Our Italian associates would put this ability to surprise down to the fact they’re empowered to Non Avere Peli Sulla Lingua  – not have hairs on their tongue. In other words, they can speak clearly and plainly.

It’s also why our Dutch associates always wash a piglet – We zullen dat varkentje wel even wassen – they’re ready to get the job done and take care of the problem.

A question of eggs and baskets

This willingness to get things done is, according to our German associates because, Kleinvieh macht auch Mist. That translates as even small cattle make poo and it means that all achievements and successes are recognised and celebrated equally.

When you offer people support and encouragement they literally have all the rope they need  – Estou com a corda – which, according to Sitel Brazil really means that they’re pumped up and ready to go.

As well as encouragement and training, our people need the right tools and the processes to get the job done. We’re currently doing this in Athens, the location of our first ever Greek site. Our goal is to make sure that none of our associates say “I’ve lost my eggs and baskets” (ἐχω χἀσει τα αυγἀ και τα καλἀθια) because they will know exactly what’s going on.

Instead it should be like giving a haircut to a bald guy which, we’re reliably told by our associates in Colombia is the literal translation of Más rápido que peluquear un calvo – something that’s quick, easy and not going to take all day.

Can you see tomatoes?

In Sweden they say that something fell between two chairs – Det föll mellan stolarna – if something that should have been done was missed and forgotten. And while we use the latest technologies and software, including our own omnichannel engagement platform to make sure this doesn’t happen; unless it is designed to be easy for the agent as well as the customer to use, we’re going to leave our German associates with tomatoes in front of their eyes – Tomaten auf den Augen haben – they can’t see what’s happening in front of them. And if that happens then our Bulgarian associates will find themselves hitting a bear with a stick Взел клечка да бие мечка in other words, unprepared for what’s happening.

Thankfully that’s not the case. In France, none of our frontline CX staff find themselves jumping from the rooster to the donkey (Sauter du coq à l’âne) because every interaction they have with customers is clear, on track and makes perfect sense.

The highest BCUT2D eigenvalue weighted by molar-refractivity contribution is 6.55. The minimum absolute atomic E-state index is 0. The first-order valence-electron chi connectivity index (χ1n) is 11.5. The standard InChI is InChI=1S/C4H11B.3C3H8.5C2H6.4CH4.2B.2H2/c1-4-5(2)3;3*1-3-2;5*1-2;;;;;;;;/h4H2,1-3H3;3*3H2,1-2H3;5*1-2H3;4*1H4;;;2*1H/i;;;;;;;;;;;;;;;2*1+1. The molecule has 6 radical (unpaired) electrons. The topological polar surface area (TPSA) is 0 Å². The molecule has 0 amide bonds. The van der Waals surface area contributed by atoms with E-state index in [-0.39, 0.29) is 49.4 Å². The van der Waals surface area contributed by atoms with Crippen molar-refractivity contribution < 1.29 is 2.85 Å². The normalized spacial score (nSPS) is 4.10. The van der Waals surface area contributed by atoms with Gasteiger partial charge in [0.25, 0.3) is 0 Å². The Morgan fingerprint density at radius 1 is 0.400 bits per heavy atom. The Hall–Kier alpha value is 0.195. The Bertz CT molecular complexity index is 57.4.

Likewise, if any of our Dutch associates are asked to solve a challenging problem they’ve got it behind their knee – Iets onder de knie hebben – the ability and understanding to resolve an issue with intelligence and inside knowledge.

Traveling without moving

Having read this far, our Latvian associates will be accusing us of blowing little ducks – Pūst pīlītes – talking nonsense or lying, and they’d be right. We haven’t traveled all around the world, to do so in the current environmental climate would be massively irresponsible. In fact, all we need to do to get a flavour of our company’s linguistic and cultural diversity is to drop in on any one of our 13 strategically located multilingual hubs. Spread across Europe, Africa, the Americas and the Asia pacific region, depending on the location and the time of day, you can walk on to the floor (having cleared security, of course) and hear dozens of different languages being spoken simultaneously.

As well as creating an experience akin to visiting the United Nations during a debate, our multilingual hubs offer an intelligent and cost effective solution for any fast growth company looking to enter new markets without over-expanding their footprint or for any enterprise that wants to maintain a single list of vendors and partners or ensure a very specific working practice that is difficult to replicate from distance.

But fun with idioms aside, what makes what our associates so impressive is the fact that no matter where in the world they’re based and no matter in which languages they work, the levels of CX they deliver are always the same. As they say in China 鹤立鸡群 – our people are like a crane among a flock of chickens. They’re in a class of their own.

written by Martin Wilkinson-Brown Chief Marketing Officer (CMO)